Boyne's main summer focus has been golf. They started putting in golf courses long ago as both an attraction for conferences and as jobs for the winter staff. They started mountain bike activities several years ago in Michigan. Don't know about the other properties. They had a huge success using the base of Boyne Mtn. as an outdoor amphitheater for summer concerts last season and said they'll expand that kind of program in the future. I imagine that success like that here will spread elsewhere if it's appropriate. That wouldn't be a big draw for Big Sky, for example, although they do fairly well with conventions, I believe.

Maybe their experience with the waterpark at Boyne Mtn.--I think it's the only ski area with an on-property water park--may have them looking to do similar things elsewhere.

Kircher called Brighton his "second jackpot" after the cash cow he and his dad developed in Gatlinburg, TN, with a tourist chairlift up a mountain there. That thing has pumped millions into the coffers over the years. They have a local manager with occasional Boyne oversight. I imagine Brighton operates that way too. I think the Doyles lacked the wherewithall to arrange for the upgrades that turned that property profitable.

As a privately held corporation, Boyne USA only has to answer to family members, not a big public of stockholders, and their lenders, of course, and I believe they're all comfortable enough and have seen the advantages of patience regarding returning to profitability through improved services.
post #20 of 28

Infomation correction

Quote:
Originally Posted by bunion View Post
One thing to keep in mind is that when it comes to Boyne, there are actually 2 Boynes.

Steve Kircher and John Kircher.

John Kircher is and has been involved with Crystal Mtn. Steve is and has been involved with Big Sky since John moved to Washington.

Since John left, there has not been a lift added that wasn't a real estate lift. This summer that is changing.

Big Skys newest high speed lift, Swiftcurrent, is 10 years old. The other 2 High Speeds (Ramcharger and Thunderwolf are more like 15 years old. The Sountern Comfort high speed (paid for by the Y/C) is much newer. Big Sky's infrastructure (lifts) is aging.

Brighton, while owned by Boyne is mostly operated by the Doyle family. Boyne pretty well stays out of the major decisions. There has never been much real estate potential at Brighton, or Cypress.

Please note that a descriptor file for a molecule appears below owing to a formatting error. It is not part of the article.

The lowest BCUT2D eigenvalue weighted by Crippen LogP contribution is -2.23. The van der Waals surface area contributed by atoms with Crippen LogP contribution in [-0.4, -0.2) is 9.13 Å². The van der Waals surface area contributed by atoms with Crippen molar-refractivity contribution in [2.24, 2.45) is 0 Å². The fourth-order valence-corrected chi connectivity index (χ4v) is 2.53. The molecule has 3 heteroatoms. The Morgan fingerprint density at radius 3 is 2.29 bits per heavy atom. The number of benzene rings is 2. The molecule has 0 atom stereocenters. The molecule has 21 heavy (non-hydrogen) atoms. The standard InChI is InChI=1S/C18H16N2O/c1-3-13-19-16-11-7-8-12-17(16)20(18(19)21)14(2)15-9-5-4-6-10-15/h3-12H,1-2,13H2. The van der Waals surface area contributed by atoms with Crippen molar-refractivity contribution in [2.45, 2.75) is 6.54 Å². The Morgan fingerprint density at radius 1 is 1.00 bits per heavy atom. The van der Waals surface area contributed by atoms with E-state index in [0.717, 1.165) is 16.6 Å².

Oh well.
Respectfully, Big Sky needed accomodations after JK left and needed to round out its offerings. With over 3,600 acres of skiing and only 300,000 skiers Big Sky has likely the lowest per acre skier counts of any public ski area in the US and thus there wasn't much to add. However, Sounthern Comfort was needed to be upgraded and paid 100% for by Boyne/Big Sky Resort and we did that in 2004/2005.


Just again clarify, the information about the Southern Comfort High Speed is not accurate. Big Sky Resort and Boyne USA paid for the entire cost of the Southern Comfort Lift. Big Sky has a development partnership with Spanish Peaks to allow access to Big Sky and there are certain reinumerations from Spanish Peaks for that access that are to be paid. Y/C had nothing to do with any aspect of the transaction.

This summer the New Dakota lift is going to be a pure skiers lift and will create much better access to the glade skiing of the Bavarian Forest and much better returns from the new Dakota Bowl and out of bounds skiing of Wyoming Bowl. This is a completely reworked triple fixed grip which came from Soc Co. The line speed will be higher as will the caliber of skier making for a much more enjoyable ride. It is also much shorter and thus a very good access lift to additional terrain. Future plans to call for a very low volume lift to access the Liberty, Marx and Lenin to back up the Tram and create the ability to stay on that side of the Mountain for extended periods. Big Sky is planning as part of this lift (hopefully in 2008) a small restuarant near the top of Shedhorn. Large deck and great views too.

It should be noted that Big Sky Resort and Boyne are also planning several new lifts for 2008 and beyond including a major update to the gondola creating direct or near direct tram access and an on mountain restaurant at the top of the bowl (which provides year round access to Lone Peak). Note also that high speeds are being evaluated for a new extended Explorer lift and the bowl. However, at 5m per high speed and 12-14m for gondolas they don't come cheaply.
post #21 of 28
Thanks for stopping in and clarifying matters at Big Sky, Stephen. EpicSki Academy will be visiting Big Sky March 29-April 2, 2008, and we're excited to see what's new since our last trip there in 2005. We'll be staying at the Huntley Lodge and using the excellent facilities at the Yellowstone Conference Center apres-ski--hope you'll stop by while we're there! We'll save you a t-shirt.
post #22 of 28